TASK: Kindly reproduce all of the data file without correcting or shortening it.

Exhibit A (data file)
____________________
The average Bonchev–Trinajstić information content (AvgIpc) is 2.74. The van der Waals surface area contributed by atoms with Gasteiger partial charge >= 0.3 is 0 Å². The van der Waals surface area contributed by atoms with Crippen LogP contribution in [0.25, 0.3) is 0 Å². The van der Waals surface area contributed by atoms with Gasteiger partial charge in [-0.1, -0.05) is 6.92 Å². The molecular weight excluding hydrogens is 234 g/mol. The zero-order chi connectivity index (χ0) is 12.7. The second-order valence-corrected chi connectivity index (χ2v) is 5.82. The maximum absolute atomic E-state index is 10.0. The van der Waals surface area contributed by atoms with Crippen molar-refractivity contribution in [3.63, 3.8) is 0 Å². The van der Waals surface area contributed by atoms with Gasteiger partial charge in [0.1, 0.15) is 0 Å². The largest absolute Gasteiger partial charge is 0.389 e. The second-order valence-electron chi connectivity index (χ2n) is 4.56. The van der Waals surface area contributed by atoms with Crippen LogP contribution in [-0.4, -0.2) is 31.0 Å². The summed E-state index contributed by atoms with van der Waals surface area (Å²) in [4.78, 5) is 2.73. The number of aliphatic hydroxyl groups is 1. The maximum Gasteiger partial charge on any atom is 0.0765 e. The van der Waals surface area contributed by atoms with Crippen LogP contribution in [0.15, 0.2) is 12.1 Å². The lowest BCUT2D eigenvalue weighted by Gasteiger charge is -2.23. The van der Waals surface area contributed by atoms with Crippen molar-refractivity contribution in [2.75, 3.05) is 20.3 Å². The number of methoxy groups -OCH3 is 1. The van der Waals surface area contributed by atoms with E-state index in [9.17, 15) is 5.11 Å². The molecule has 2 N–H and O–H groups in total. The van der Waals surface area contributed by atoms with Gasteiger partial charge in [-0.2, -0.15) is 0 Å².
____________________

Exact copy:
The average Bonchev–Trinajstić information content (AvgIpc) is 2.74. The van der Waals surface area contributed by atoms with Gasteiger partial charge >= 0.3 is 0 Å². The van der Waals surface area contributed by atoms with Crippen LogP contribution in [0.25, 0.3) is 0 Å². The van der Waals surface area contributed by atoms with Gasteiger partial charge in [-0.1, -0.05) is 6.92 Å². The molecular weight excluding hydrogens is 234 g/mol. The zero-order chi connectivity index (χ0) is 12.7. The second-order valence-corrected chi connectivity index (χ2v) is 5.82. The maximum absolute atomic E-state index is 10.0. The van der Waals surface area contributed by atoms with Crippen molar-refractivity contribution in [3.63, 3.8) is 0 Å². The van der Waals surface area contributed by atoms with Gasteiger partial charge in [0.1, 0.15) is 0 Å². The largest absolute Gasteiger partial charge is 0.389 e. The second-order valence-electron chi connectivity index (χ2n) is 4.56. The van der Waals surface area contributed by atoms with Crippen LogP contribution in [-0.4, -0.2) is 31.0 Å². The summed E-state index contributed by atoms with van der Waals surface area (Å²) in [4.78, 5) is 2.73. The number of aliphatic hydroxyl groups is 1. The maximum Gasteiger partial charge on any atom is 0.0765 e. The van der Waals surface area contributed by atoms with Crippen LogP contribution in [0.15, 0.2) is 12.1 Å². The lowest BCUT2D eigenvalue weighted by Gasteiger charge is -2.23. The van der Waals surface area contributed by atoms with Crippen molar-refractivity contribution in [2.75, 3.05) is 20.3 Å². The number of methoxy groups -OCH3 is 1. The van der Waals surface area contributed by atoms with E-state index in [9.17, 15) is 5.11 Å². The molecule has 2 N–H and O–H groups in total. The van der Waals surface area contributed by atoms with Gasteiger partial charge in [-0.2, -0.15) is 0 Å².